Is the church selling short? Moral condemnation and market practices
September 26, 2008
An interesting follow-up of sorts to our discussion from yesterday about the clash of incompatible orders of worth can be found in the Financial Times. Yesterday, the archbishop of Canterbury, the head of the Anglican Church, Rowan Williams, supported the decision to ban short selling. The archbishop of York, John Sentamu, went further and, according to the FT, ‘called traders who cashed in on falling prices “bank robbers and asset strippers”‘.
This moral condemnation, referring to the fact that short sellers gain from stock dropping in price (and, in effect, someone else’s losses) is correct, of course, according to one order of worth. Yet, short selling is a two-sided practice: someone has to lend the stocks that the short seller sells, and, as it turns out, that someone can be none other than… the Church of England. According to the FT: “Hedge funds pointed to the willingness of the Church commissioners to lend foreign stock from their £5.5bn ($10.2bn) of investments – an essential support for short selling”.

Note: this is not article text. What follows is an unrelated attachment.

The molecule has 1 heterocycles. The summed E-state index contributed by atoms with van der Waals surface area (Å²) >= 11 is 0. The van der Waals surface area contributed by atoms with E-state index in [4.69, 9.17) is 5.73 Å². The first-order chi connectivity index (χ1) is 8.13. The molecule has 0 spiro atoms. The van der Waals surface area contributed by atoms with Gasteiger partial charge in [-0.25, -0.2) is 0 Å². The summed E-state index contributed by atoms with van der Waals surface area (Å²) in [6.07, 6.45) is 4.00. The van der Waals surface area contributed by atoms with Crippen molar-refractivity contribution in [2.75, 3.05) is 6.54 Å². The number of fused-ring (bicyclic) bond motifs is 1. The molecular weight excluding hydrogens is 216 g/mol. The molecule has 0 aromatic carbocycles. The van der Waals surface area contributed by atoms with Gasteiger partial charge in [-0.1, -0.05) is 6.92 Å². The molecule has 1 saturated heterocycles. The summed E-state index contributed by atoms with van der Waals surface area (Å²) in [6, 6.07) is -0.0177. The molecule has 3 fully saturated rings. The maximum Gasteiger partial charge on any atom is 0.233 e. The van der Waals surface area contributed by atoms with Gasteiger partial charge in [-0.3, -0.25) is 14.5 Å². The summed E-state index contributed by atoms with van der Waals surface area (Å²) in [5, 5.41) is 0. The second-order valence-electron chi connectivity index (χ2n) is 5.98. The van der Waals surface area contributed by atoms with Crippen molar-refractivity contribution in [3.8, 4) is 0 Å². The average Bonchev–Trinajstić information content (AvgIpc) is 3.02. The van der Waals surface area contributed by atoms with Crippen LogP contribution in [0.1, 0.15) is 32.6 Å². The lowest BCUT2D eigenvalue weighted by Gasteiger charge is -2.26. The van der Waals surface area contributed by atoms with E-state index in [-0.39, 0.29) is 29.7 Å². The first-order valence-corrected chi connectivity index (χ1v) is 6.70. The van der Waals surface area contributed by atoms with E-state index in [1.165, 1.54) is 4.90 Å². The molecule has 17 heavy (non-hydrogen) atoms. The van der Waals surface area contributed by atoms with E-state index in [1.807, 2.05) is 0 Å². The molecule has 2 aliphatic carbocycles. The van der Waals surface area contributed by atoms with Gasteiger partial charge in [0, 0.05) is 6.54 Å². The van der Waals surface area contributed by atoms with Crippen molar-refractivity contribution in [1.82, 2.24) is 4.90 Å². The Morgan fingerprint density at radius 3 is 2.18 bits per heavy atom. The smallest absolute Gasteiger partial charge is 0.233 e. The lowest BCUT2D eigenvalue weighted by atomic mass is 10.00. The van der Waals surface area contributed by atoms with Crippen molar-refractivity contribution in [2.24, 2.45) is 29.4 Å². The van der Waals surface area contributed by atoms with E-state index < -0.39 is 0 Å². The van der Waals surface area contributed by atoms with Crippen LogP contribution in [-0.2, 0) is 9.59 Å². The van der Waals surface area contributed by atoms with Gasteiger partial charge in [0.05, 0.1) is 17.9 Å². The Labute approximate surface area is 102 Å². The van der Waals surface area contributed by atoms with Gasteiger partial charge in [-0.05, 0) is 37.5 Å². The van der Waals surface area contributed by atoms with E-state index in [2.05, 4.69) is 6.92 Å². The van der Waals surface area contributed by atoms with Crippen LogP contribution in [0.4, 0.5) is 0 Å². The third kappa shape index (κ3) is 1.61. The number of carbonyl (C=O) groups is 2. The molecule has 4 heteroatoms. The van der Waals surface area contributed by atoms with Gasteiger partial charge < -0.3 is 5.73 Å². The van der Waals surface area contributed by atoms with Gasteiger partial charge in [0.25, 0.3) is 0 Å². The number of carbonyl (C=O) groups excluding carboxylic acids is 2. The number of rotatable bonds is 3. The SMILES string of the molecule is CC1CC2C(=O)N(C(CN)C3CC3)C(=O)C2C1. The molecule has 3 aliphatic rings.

Yes, it is funny and it would be easy to look at this story as just another example of people not really understanding the market practices they criticise. However, there is more than this, I believe, in the story, which brings us back to the discussion about what could be a way to develop a sociological analysis of the events. The unfolding of the market crisis plays out the incompatibility between different orders of worth on the global stage. Yet, very little attention is being paid to how things are actually done. Who are the actors involved, for example, in short selling and what do they do? Very few finance professors can give a detailed answer to this question and, I would bet, even fewer sociology professors. Without understanding the mechanisms of markets at the operational level, we (and by this I include finance and economic sociologists) are cornered into a continuous process whereby we reduce actions, procedures and technosocial structures into ‘manifestations’ of one order of worth or another.